The analogue is imperfect, however.   Property rights and liberty are not equivalents. Personal liberty holds a sacred place in the American consciousness. The American Revolution found purchase in the declaration that all men possess the inalienable rights of “life, liberty, and the pursuit of happiness.” The right to property was eventually enshrined in the Constitution via the Bill of Rights, subject to the possibility of governmental taking. Furthermore, the Takings Clause exists to make an individual whole through restitution, not to provide incentives (or eliminate disincentives) for individual behavior. Once the government has established its right to expropriate property, the property holder cannot negotiate or demand a price for his acquiescence. The Takings Clause merely ensures that when the government acts in society’s interest, the cost of the action to the individual (i.e., the fair market value of the seized property) is borne by society.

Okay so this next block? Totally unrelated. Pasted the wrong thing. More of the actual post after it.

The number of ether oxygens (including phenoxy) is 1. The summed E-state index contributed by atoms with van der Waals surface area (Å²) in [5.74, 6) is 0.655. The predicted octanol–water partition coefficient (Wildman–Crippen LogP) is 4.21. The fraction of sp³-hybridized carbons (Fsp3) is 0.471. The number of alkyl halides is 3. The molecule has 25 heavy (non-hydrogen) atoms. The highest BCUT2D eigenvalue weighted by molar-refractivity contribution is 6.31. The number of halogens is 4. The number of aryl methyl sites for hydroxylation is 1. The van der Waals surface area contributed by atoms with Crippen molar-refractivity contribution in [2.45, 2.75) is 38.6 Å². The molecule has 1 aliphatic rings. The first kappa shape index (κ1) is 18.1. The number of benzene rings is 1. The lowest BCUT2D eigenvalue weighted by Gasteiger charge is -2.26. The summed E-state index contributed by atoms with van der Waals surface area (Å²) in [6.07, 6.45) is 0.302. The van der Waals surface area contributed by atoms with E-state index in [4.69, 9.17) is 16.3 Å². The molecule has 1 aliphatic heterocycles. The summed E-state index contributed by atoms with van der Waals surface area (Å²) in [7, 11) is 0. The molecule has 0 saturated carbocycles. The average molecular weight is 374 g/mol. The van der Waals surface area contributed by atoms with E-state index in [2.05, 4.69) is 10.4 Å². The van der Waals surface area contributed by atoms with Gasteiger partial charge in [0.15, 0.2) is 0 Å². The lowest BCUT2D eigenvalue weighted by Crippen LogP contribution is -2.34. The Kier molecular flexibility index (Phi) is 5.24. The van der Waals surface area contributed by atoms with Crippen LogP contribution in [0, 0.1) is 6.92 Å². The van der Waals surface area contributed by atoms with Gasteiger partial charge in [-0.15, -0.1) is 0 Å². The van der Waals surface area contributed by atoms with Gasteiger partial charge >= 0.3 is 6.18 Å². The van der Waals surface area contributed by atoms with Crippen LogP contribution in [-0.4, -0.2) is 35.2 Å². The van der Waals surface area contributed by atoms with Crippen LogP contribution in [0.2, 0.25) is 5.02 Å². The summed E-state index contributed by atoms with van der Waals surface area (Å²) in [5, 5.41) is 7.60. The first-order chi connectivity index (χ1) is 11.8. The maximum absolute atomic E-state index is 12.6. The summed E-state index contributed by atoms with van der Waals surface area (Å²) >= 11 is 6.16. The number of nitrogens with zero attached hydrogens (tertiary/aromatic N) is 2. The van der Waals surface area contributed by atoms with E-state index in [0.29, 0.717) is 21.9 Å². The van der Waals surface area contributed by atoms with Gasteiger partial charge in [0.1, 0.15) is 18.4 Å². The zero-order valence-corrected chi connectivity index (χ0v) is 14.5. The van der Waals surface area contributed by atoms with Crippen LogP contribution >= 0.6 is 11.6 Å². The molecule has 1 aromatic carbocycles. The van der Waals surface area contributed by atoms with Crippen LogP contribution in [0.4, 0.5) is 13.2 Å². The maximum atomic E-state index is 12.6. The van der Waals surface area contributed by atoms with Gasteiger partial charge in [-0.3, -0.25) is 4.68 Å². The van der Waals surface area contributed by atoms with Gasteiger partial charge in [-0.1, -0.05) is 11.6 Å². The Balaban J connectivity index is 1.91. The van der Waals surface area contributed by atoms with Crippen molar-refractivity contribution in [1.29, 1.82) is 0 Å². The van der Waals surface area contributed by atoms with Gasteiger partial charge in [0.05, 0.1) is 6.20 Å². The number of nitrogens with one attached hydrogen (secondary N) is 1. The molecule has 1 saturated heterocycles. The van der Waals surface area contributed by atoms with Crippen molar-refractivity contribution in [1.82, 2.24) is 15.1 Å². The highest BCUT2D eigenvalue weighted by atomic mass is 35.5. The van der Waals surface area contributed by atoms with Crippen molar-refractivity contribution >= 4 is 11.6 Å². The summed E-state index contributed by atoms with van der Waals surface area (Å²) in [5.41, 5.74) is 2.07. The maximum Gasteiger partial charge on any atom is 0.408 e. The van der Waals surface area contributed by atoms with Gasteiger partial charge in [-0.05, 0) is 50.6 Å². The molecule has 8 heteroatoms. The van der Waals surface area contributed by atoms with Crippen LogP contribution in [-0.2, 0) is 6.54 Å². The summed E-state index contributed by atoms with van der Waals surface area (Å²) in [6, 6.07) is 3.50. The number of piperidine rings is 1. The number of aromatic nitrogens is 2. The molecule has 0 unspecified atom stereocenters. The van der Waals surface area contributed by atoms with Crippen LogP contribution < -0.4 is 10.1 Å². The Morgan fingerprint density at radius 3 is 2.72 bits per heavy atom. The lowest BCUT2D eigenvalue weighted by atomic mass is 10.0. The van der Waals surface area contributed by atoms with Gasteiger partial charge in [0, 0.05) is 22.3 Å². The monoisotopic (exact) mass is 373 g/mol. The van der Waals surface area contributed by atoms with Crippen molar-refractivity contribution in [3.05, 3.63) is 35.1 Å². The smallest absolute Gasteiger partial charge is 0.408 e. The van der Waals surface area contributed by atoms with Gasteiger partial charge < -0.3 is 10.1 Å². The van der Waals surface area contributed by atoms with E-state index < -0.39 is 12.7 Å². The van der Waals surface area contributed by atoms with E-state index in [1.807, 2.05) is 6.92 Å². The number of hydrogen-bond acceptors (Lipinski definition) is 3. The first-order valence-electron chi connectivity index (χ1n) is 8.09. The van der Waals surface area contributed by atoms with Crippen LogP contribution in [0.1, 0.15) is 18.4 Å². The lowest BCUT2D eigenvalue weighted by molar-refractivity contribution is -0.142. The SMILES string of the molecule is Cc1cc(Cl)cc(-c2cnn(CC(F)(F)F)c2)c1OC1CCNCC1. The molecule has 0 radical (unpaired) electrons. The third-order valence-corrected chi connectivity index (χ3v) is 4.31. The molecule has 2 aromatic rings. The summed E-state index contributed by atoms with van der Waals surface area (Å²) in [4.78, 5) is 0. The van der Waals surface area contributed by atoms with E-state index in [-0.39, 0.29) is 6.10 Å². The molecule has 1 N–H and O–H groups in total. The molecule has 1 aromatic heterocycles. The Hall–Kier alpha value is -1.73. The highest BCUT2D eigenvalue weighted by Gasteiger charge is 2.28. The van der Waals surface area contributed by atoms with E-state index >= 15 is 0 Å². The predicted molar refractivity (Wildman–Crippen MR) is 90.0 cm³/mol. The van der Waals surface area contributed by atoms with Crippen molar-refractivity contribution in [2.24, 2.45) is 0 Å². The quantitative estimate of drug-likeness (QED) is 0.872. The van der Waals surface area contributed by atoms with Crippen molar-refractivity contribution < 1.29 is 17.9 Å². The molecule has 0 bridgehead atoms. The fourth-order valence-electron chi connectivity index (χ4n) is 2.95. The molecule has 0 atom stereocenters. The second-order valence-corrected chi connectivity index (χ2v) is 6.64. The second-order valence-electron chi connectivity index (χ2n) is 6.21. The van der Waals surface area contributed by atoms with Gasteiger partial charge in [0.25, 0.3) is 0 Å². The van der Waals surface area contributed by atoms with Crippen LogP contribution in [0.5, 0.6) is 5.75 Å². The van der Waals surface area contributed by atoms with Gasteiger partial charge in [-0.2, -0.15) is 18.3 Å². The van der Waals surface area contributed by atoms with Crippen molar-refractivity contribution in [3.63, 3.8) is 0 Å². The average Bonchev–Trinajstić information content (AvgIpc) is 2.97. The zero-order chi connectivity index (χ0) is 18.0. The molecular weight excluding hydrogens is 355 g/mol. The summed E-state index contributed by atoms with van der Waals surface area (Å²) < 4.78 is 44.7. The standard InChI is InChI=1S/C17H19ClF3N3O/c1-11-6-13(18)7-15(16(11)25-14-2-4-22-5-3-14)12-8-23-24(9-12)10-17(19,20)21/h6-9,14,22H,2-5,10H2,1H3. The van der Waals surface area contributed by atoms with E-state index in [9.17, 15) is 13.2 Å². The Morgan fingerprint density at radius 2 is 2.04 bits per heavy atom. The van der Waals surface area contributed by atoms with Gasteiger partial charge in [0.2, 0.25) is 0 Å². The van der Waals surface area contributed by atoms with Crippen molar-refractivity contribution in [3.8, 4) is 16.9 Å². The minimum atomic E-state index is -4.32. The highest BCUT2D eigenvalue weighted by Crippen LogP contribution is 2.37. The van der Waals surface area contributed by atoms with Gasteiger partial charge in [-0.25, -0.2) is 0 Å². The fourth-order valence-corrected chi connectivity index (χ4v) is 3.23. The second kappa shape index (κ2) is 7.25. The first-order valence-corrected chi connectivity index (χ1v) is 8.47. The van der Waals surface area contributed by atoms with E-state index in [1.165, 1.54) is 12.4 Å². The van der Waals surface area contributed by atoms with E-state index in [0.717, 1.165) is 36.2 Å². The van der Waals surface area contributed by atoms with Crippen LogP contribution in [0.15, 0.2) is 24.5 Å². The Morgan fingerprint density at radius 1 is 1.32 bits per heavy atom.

A quarantine-compensation model that too closely mirrors the Takings Clause fails because it limits compensation to the lost wages of the quarantined nurse or doctor. But restoring a nurse or doctor to the financial position they would have been in but for the quarantine does little to encourage them – many of whom are unpaid volunteers not motivated by salary – to endure the indignities of forced confinement. To persuade these doctors and nurses to provide specialized services despite a stressful, frustrating, and inevitable quarantine upon their return, the incentive must be far more appealing. What, then, is the appropriate amount?